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 Journal de Campagne de M. de Villiers depuis son Arrive au Fort Duquesne jusqu' son Retour au dit Fort. These and other passages are omitted in the Journal as printed in Prcis des Faits. Before me is a copy from the original in the Archives de la Marine.Whether or not these articles of faith formed a part of the teachings of Thury and his fellow-apostles, there is no doubt that it was a recognized part of their functions to keep their converts in hostility to the English, and that their credit with the civil powers depended on their success in doing so. The same holds true of the priests of the mission villages in Canada. They avoided all that might impair the warlike spirit of the neophyte, and they were well aware that in savages the warlike spirit is mainly dependent on native ferocity. They taught temperance, conjugal fidelity, devotion to the rites of their religion, and submission to the priest; but they left the savage a savage still. In spite of the remonstrances of the civil authorities, the mission Indian was separated as far as possible from intercourse with the French, and discouraged 377 from learning the French tongue. He wore a crucifix, hung wampum on the shrine of the Virgin, told his beads, prayed three times a day, knelt for hours before the Host, invoked the saints, and confessed to the priest; but, with rare exceptions, he murdered, scalped, and tortured like his heathen countrymen. 
V2 inhabitants who are able to bear arms, and place women, children, cattle, and even hay and grain, in places of safety. Permit me, Monseigneur, to beg you to have the goodness to assure His Majesty that, to whatever hard extremity I may be reduced, my zeal will be equally ardent and indefatigable, and that I shall do the impossible to prevent our enemies from making progress in any direction, or, at least, to make them pay extremely dear for it."  Then he writes again to say that Amherst with a great army will, as he learns, attack Ticonderoga; that Bradstreet, with six thousand men, will advance to Lake Ontario; and that six thousand more will march to the Ohio. "Whatever progress they may make," he adds, "I am resolved to yield them nothing, but hold my ground even to annihilation." He promises to do his best to keep on good terms with Montcalm, and ends with a warm eulogy of Bigot. "I won't have it!" said Pen.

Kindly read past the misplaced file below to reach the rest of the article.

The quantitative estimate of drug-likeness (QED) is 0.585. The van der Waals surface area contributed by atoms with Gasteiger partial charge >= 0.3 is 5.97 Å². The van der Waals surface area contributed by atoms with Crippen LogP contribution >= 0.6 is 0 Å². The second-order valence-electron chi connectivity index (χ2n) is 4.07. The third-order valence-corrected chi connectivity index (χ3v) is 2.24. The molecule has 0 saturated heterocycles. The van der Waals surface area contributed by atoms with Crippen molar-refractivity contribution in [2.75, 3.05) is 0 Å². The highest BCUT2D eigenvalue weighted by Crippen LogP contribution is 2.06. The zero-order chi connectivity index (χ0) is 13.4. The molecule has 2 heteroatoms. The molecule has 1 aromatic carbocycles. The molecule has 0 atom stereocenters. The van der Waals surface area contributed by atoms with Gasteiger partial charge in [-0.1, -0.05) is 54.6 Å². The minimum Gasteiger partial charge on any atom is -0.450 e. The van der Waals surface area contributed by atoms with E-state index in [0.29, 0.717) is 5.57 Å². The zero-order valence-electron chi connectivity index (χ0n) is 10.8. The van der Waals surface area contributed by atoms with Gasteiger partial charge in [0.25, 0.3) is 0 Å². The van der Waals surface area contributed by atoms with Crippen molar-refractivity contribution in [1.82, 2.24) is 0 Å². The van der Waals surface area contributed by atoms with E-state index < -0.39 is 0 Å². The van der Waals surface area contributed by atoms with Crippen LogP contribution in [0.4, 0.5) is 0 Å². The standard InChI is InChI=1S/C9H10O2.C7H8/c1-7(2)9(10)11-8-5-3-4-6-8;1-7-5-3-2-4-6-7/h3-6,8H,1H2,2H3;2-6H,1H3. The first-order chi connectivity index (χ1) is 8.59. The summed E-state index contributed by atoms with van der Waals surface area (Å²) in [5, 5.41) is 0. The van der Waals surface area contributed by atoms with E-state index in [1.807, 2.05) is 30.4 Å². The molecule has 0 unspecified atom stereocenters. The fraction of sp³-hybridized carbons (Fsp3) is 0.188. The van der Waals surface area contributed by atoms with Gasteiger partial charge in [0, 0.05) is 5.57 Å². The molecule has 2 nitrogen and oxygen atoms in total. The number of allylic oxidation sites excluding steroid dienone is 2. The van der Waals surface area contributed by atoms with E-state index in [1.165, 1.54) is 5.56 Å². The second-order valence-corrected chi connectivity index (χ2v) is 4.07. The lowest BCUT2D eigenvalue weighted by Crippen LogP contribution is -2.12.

La Mothe-Cadillac, Rapport au Ministre, 1700, in Margry, v. 157.V1 friend Bougainville, who says that the Indians had a great liking for him, and that he "knew how to manage them as well as if he had been born in their wigwams."  And while Vaudreuil complains that the Canadians are ill-used by Montcalm, Bougainville declares that the regulars are ill-used by Vaudreuil. "One must be blind not to see that we are treated as the Spartans treated the Helots." Then he comments on the jealous reticence of the Governor. "The Marquis de Montcalm has not the honor of being consulted; and it is generally through public rumor that he first hears of Monsieur de Vaudreuil's military plans." He calls the Governor "a timid man, who can neither make a resolution nor keep one;" and he gives another trait of him, illustrating it, after his usual way, by a parallel from the classics: "When V. produces an idea he falls in love with it, as Pygmalion did with his statue. I can forgive Pygmalion, for what he produced was a masterpiece." 
But the principles of absolutism, and not those of a regulated liberty, were to rule in Louisiana. The new French colony was to be the child of the Crown. Cargoes of emigrants, willing or unwilling, were to be shipped by authority to the fever-stricken banks[Pg 300] of the Mississippi,cargoes made up in part of those whom fortune and their own defects had sunk to dependence; to whom labor was strange and odious, but who dreamed of gold mines and pearl fisheries, and wealth to be won in the New World and spent in the Old; who wore the shackles of a paternal despotism which they were told to regard as of divine institution; who were at the mercy of military rulers set over them by the King, and agreeing in nothing except in enforcing the mandates of arbitrary power and the withering maxim that the labor of the colonist was due, not to himself, but to his masters. It remains to trace briefly the results of such conditions.